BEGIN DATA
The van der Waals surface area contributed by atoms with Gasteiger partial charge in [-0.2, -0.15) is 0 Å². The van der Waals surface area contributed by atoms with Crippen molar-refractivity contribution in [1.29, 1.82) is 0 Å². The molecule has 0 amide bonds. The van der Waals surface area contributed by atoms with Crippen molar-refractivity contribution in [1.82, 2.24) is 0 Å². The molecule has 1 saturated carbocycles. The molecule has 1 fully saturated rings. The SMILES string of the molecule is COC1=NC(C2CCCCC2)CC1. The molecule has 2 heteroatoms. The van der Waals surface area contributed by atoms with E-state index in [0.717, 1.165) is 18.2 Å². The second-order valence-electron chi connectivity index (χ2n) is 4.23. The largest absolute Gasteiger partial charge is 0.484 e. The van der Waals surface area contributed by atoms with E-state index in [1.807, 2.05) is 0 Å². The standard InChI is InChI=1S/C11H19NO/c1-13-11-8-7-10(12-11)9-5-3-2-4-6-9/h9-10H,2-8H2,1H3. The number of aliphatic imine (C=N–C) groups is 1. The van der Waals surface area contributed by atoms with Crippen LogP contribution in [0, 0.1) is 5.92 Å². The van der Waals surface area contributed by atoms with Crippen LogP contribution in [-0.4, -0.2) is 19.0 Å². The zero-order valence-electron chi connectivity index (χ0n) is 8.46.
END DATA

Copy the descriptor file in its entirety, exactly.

The van der Waals surface area contributed by atoms with Gasteiger partial charge in [-0.2, -0.15) is 0 Å². The van der Waals surface area contributed by atoms with Crippen molar-refractivity contribution in [1.29, 1.82) is 0 Å². The molecule has 0 amide bonds. The van der Waals surface area contributed by atoms with Crippen molar-refractivity contribution in [1.82, 2.24) is 0 Å². The molecule has 1 saturated carbocycles. The molecule has 1 fully saturated rings. The SMILES string of the molecule is COC1=NC(C2CCCCC2)CC1. The molecule has 2 heteroatoms. The van der Waals surface area contributed by atoms with E-state index in [0.717, 1.165) is 18.2 Å². The second-order valence-electron chi connectivity index (χ2n) is 4.23. The largest absolute Gasteiger partial charge is 0.484 e. The van der Waals surface area contributed by atoms with E-state index in [1.807, 2.05) is 0 Å². The standard InChI is InChI=1S/C11H19NO/c1-13-11-8-7-10(12-11)9-5-3-2-4-6-9/h9-10H,2-8H2,1H3. The number of aliphatic imine (C=N–C) groups is 1. The van der Waals surface area contributed by atoms with Crippen LogP contribution in [0, 0.1) is 5.92 Å². The van der Waals surface area contributed by atoms with Crippen LogP contribution in [-0.4, -0.2) is 19.0 Å². The zero-order valence-electron chi connectivity index (χ0n) is 8.46.